# rotvec

Convert quaternion to rotation vector (radians)

## Syntax

``rotationVector = rotvec(quat)``

## Description

example

````rotationVector = rotvec(quat)` converts the quaternion array, `quat`, to an N-by-3 matrix of equivalent rotation vectors in radians. The elements of `quat` are normalized before conversion.```

## Examples

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Convert a random quaternion scalar to a rotation vector in radians

```quat = quaternion(randn(1,4)); rotvec(quat)```
```ans = 1×3 1.6866 -2.0774 0.7929 ```

## Input Arguments

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Quaternion to convert, specified as a `quaternion` object or an array of `quaternion` objects of any dimensionality.

## Output Arguments

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Rotation vector representation, in radians, returned as an N-by-3 numeric matrix of rotation vectors, where N is the number of quaternions in the `quat` argument.

Each row represents the [X Y Z] angles of the rotation vectors. The ith row of `rotationVector` corresponds to the element `quat(i)`.

The data type of the rotation vector is the same as the underlying data type of `quat`.

Data Types: `single` | `double`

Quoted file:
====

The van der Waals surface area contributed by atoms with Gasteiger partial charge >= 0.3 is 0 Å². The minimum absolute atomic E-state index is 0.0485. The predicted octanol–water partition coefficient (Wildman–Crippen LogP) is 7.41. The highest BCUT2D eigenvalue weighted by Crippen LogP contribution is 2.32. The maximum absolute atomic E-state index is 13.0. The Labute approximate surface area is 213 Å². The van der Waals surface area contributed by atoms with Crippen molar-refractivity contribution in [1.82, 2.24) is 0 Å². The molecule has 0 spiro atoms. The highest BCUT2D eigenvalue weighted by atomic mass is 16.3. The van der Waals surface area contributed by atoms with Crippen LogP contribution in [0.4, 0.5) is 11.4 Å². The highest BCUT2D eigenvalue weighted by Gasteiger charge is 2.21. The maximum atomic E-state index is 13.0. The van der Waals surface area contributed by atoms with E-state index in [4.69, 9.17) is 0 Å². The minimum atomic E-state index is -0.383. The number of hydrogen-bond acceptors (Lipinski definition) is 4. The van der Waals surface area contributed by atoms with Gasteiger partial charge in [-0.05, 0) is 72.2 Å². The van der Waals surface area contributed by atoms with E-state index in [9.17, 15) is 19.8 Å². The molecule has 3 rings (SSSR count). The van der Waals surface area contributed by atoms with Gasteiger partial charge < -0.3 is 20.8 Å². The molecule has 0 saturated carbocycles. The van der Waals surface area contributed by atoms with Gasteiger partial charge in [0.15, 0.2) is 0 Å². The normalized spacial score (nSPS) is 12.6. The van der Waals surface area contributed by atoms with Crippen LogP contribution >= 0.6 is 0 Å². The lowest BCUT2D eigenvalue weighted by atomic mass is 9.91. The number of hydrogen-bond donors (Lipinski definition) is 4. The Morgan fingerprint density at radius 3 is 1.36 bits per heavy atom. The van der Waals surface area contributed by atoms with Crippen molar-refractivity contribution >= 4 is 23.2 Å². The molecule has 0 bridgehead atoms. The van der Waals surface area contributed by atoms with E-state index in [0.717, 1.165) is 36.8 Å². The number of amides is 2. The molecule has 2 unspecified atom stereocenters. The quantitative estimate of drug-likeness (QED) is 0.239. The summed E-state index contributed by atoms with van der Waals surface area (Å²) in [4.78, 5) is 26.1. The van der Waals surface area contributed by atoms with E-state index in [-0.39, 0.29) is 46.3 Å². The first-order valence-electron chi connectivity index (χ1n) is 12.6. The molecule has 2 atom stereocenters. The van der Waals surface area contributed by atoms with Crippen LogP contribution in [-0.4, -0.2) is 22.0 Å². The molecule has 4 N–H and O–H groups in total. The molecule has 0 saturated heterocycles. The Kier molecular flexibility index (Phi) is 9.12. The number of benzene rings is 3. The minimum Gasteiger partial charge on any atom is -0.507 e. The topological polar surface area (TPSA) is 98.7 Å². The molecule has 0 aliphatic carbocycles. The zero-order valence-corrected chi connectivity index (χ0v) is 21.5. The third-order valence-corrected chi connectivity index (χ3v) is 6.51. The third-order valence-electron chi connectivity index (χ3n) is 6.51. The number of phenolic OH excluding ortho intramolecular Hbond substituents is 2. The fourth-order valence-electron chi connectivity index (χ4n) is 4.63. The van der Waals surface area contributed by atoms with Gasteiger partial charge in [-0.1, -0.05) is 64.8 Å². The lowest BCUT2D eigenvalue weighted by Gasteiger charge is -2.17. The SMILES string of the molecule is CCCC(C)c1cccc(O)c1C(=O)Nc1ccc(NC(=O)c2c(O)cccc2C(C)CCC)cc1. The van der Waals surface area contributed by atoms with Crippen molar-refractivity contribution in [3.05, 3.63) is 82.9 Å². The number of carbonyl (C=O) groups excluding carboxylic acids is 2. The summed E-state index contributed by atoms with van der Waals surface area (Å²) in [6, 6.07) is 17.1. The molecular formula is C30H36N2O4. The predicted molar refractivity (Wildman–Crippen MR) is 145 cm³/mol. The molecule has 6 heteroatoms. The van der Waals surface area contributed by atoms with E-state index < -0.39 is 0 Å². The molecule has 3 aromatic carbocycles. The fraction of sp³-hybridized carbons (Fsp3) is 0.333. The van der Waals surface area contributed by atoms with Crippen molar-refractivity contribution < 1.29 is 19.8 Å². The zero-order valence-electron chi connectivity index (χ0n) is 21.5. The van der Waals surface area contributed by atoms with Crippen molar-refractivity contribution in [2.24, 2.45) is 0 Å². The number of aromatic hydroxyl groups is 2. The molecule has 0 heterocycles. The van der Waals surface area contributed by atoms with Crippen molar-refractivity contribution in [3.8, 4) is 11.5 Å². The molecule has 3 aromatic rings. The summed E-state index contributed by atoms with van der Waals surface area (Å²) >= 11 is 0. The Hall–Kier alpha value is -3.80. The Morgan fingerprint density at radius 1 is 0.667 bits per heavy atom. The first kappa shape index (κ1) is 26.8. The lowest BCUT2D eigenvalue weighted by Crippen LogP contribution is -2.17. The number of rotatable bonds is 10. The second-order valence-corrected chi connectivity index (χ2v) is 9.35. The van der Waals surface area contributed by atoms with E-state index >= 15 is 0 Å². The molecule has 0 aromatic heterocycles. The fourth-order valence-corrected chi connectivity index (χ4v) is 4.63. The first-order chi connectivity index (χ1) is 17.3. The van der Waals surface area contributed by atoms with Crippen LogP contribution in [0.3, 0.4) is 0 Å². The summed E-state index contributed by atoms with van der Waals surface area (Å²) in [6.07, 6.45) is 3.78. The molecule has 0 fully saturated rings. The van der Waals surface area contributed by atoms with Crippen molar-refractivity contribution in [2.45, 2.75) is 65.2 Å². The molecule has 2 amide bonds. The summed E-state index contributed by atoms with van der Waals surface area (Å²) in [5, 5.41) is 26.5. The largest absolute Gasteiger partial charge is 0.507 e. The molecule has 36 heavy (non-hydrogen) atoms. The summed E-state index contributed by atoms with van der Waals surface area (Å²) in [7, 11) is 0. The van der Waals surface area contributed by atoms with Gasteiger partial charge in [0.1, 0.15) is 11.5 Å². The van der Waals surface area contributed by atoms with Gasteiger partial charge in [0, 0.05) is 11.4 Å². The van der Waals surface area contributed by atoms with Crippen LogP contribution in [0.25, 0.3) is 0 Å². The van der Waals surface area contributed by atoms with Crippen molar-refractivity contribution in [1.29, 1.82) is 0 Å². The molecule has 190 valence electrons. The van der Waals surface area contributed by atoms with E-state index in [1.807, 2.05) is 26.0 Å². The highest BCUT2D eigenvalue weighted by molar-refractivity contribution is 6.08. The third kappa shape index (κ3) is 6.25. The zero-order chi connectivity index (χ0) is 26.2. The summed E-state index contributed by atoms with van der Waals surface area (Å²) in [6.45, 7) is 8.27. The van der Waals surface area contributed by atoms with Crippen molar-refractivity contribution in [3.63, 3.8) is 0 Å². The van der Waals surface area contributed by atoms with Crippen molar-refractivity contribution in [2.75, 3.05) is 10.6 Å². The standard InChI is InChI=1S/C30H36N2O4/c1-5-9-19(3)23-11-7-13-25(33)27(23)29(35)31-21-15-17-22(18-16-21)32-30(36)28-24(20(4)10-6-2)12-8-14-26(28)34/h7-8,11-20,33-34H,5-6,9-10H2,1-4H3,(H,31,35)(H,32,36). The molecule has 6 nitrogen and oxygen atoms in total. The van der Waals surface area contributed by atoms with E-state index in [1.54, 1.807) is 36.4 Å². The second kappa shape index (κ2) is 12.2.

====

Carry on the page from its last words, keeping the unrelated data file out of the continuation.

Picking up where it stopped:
## Algorithms

All rotations in 3-D can be represented by a three-element axis of rotation and a rotation angle, for a total of four elements. If the rotation axis is constrained to be unit length, the rotation angle can be distributed over the vector elements to reduce the representation to three elements.

Recall that a quaternion can be represented in axis-angle form

`$q=\mathrm{cos}\left(\theta }{2}\right)+\mathrm{sin}\left(\theta }{2}\right)\left(\text{xi}+y\text{j}+z\text{k}\right),$`

where θ is the angle of rotation and [x,y,z] represent the axis of rotation.

Given a quaternion of the form

`$q=a+bi+cj+dk\text{\hspace{0.17em}},$`

you can solve for the rotation angle using the axis-angle form of quaternions:

`$\theta =2{\mathrm{cos}}^{-1}\left(a\right).$`

Assuming a normalized axis, you can rewrite the quaternion as a rotation vector without loss of information by distributing θ over the parts b, c, and d. The rotation vector representation of q is

`${q}_{\text{rv}}=\frac{\theta }{\mathrm{sin}\left(\theta }{2}\right)}\left[b,c,d\right].$`

## Version History

Introduced in R2018a